My wife contends that if the men had to carry those babies around for nine months in our wombs, we’d be a lot more vested. I think it’s also possible that, convinced as we males are of our own invincibility, we may well project that onto our kids.

Now, in terms of sports, math, home repair, and other activities traditionally associated with males, my family members all agreed that the teaching of these things simply falls to whoever is most capable. My brother Bryan described how, as a math major working in tech, he was naturally the one who taught the kids “how to employ the quadratic equation in real life scenarios.” (I hope this was a joke.) He also has the role of fixing broken things around the house, so he said “it was natural for me to show the kids how to take apart the dishwasher or zip-tie something together.” He was quick to add, “I did not discriminate when it came to these sorts of lessons, I was more than happy when the girls wanted to learn something ‘manly’ or fix something. In fact, I would often recruit them just because they were girls.”

Similarly, in my household I do the computer and IT stuff, am more helpful with math problems, and fix the bikes, and I do as much as I can to teach these things. My wife does most of the cooking and gardening, and thus the kids learn these from her. But it could easily be the other way around, in my family or any. My brother Bryan pointed out, “If our roles were reversed and [my wife] was the one running in the rat race, she may have had more practical influences on the kids (how to treat coworkers, how to get ahead of your peers, that kind of thing).”

This being said, it’s not hard to find lots of examples of fathers handling the math, home repair, and sports end of things. Could these truly be a man’s domain? It’s sometimes tempting to think so; just watch small children play and you’ll see predictable gender differences. When our family randomly came to own a toy B-52 bomber (maybe from a garage sale?) they didn’t exactly play war with it. I caught one of them tucking it under the covers of her bed and she announced, “I’m putting my little plane-y to bed.”

But really, can we call this an innate preference when society has been ramming domesticity down girls’ throats for generations, and destroying their confidence in their intellects, particularly where math is concerned? (It’s shocking how often my wife and I heard, growing up, that “girls can’t do math.”) I’m certainly seeing a lot of changes around these attitudes now. Whereas my mom was called a dyke for playing field hockey in high school, my daughters’ high school has a very robust girls’ sports program, particularly their champion girls’ wrestling and mountain biking teams. My older daughter is more science-y than I am, and she and her two best friends crushed it on the math section of the SAT. I don’t think anybody can make a credible case anymore that kids need to learn fix-it stuff, sports, and math from their dads.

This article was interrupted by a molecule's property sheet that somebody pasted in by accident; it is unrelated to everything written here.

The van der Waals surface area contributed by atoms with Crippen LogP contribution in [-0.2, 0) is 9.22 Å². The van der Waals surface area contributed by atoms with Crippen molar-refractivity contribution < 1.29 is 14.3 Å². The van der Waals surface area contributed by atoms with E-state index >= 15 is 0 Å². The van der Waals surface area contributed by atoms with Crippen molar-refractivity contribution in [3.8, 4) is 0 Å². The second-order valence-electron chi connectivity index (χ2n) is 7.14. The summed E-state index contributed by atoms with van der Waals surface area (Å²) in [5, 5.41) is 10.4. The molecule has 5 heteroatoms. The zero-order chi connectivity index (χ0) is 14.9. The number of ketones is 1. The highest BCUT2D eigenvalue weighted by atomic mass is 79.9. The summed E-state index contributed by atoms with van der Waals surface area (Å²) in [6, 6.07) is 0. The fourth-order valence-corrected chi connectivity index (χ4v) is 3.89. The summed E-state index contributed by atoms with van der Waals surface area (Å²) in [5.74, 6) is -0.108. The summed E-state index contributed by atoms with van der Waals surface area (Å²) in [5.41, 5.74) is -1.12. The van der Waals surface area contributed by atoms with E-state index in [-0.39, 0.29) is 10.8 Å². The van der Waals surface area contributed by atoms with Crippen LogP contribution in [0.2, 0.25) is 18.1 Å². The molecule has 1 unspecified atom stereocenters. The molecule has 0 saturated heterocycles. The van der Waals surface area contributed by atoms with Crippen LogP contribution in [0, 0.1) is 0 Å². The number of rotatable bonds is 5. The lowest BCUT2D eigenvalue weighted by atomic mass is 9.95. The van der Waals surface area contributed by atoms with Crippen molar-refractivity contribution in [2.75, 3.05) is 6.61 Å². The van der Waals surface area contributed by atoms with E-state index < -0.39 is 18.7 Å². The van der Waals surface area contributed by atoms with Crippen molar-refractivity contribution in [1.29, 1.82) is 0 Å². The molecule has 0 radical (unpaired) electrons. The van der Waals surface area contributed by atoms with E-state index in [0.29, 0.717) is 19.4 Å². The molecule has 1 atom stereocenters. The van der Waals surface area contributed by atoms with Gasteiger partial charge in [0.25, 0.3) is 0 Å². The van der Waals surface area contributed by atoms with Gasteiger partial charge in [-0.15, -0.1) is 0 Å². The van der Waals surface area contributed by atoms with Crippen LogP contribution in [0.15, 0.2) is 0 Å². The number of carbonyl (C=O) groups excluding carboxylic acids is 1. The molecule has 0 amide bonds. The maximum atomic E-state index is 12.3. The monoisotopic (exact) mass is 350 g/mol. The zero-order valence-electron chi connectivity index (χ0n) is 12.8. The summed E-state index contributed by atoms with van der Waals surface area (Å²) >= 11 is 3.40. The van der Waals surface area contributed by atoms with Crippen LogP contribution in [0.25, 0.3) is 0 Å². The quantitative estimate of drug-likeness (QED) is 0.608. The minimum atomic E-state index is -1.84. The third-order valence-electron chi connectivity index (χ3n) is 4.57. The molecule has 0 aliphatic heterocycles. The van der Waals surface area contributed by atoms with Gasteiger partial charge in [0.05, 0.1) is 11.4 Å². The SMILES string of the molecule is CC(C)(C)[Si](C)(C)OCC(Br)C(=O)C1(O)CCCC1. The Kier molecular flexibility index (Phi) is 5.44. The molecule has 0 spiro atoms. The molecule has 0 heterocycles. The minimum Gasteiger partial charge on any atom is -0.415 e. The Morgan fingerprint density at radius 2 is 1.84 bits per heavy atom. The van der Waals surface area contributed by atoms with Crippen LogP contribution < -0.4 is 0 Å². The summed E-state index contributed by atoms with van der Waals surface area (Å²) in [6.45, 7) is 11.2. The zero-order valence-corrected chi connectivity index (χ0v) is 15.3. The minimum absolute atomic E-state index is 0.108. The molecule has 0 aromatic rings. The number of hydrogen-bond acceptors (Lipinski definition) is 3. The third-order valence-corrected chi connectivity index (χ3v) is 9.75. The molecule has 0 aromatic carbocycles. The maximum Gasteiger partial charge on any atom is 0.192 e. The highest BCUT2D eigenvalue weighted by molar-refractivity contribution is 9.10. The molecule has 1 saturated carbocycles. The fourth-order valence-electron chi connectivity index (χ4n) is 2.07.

A more complex suggestion

The most intriguing feedback I got on this topic was from my younger daughter. She proposed that perhaps a child learns shame from his or her father. This gave me a jolt, needless to say. “Do I make you feel ashamed?” I asked, incredulously. No, no, my daughter said, and went on to explicate the idea: she doesn’t mean it as a criticism; it’s more like the father wants to be more stoic, even to the point of denouncing shamelessness. The mother, on the other hand, may be more freely emotional, and is more likely to model tact than to confront people.

It’s hard to pin down exactly what my daughter meant—this conversation was in a loud restaurant, and we got interrupted, and I have a hard time keeping my teenagers on such a topic for long—but it’s a good jumping-off point for me. It ties into my visceral sense that there’s a traditional male behavior that does need to be modeled, now more than ever as it’s somewhat under assault, and it has to do with keeping a stiff upper lip. I’m not holding up stoicism as a major virtue; it’s more than I’m pretty fed up with this whole emo thing.

Now, I’m not an expert on the exact meaning of “emo” but I’m talking about guys who think being really modern by eschewing traditional male traits like fortitude automatically makes them better. It’s as though appearing vulnerable, and freely describing their feelings, gets them off the hook for suffering from arrested development and other versions of age-old male prickdom. I’d rather see guys bravely facing the music than begging for forgiveness because they can’t.

The singer Lana del Rey illustrates what I’m talking about. In her song “Norman fucking Rockwell” she totally rips on her “man-child” boyfriend, complaining, “Your poetry’s bad and you blame the news/ But I can’t change that and I can’t change your mood.” The fact of his writing poetry isn’t the problem; it’s that the poetry is bad, and moreover the boyfriend is too self-absorbed to realize it. She goes on, “Self-loathing poet, resident Laurel Canyon know-it-all/ You talk to the walls when the party gets bored of you.” Del Rey continues in this vein on the next song on the album, “Mariner’s Apartment Complex,” complaining that this boyfriend took her sadness (which is temporary) out of context, equating it with his own (which is perennial). But she offers him support: “You lose your way, just take my hand/ You’re lost at sea then I’ll command your boat to me again,” and concludes, somewhat surprisingly, “I’m your man.” No, this is not some gender change-up; the persona in this song is very much a woman. More to the point, I think she’s saying, “If you can’t man up, I will.” Just like the single moms in Fisher-Paulson’s essay, perhaps. If all moms were like Lana del Rey, perhaps my daughter wouldn’t equate such fiery criticism with fathers.